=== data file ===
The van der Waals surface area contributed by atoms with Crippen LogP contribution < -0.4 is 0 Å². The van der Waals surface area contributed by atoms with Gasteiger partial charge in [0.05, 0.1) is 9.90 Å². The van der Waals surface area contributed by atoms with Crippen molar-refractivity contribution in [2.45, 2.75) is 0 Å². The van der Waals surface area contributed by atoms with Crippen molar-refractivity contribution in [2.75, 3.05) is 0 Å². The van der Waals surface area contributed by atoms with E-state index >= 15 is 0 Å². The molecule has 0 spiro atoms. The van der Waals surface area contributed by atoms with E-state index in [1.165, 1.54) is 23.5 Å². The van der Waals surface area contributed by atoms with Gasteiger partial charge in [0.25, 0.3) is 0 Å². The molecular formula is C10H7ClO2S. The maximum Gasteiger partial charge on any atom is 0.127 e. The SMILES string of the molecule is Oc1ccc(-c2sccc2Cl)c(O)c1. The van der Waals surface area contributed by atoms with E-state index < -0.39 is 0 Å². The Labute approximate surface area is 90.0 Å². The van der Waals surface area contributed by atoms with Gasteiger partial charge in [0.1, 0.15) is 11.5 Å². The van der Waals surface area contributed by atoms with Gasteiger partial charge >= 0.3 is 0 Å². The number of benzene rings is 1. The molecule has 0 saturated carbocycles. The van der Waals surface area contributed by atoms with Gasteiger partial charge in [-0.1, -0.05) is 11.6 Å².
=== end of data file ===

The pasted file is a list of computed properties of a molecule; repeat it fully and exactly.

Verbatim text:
The van der Waals surface area contributed by atoms with Crippen LogP contribution < -0.4 is 0 Å². The van der Waals surface area contributed by atoms with Gasteiger partial charge in [0.05, 0.1) is 9.90 Å². The van der Waals surface area contributed by atoms with Crippen molar-refractivity contribution in [2.45, 2.75) is 0 Å². The van der Waals surface area contributed by atoms with Crippen molar-refractivity contribution in [2.75, 3.05) is 0 Å². The van der Waals surface area contributed by atoms with E-state index >= 15 is 0 Å². The molecule has 0 spiro atoms. The van der Waals surface area contributed by atoms with E-state index in [1.165, 1.54) is 23.5 Å². The van der Waals surface area contributed by atoms with Gasteiger partial charge in [0.25, 0.3) is 0 Å². The molecular formula is C10H7ClO2S. The maximum Gasteiger partial charge on any atom is 0.127 e. The SMILES string of the molecule is Oc1ccc(-c2sccc2Cl)c(O)c1. The van der Waals surface area contributed by atoms with E-state index < -0.39 is 0 Å². The Labute approximate surface area is 90.0 Å². The van der Waals surface area contributed by atoms with Gasteiger partial charge in [0.1, 0.15) is 11.5 Å². The van der Waals surface area contributed by atoms with Gasteiger partial charge >= 0.3 is 0 Å². The number of benzene rings is 1. The molecule has 0 saturated carbocycles. The van der Waals surface area contributed by atoms with Gasteiger partial charge in [-0.1, -0.05) is 11.6 Å².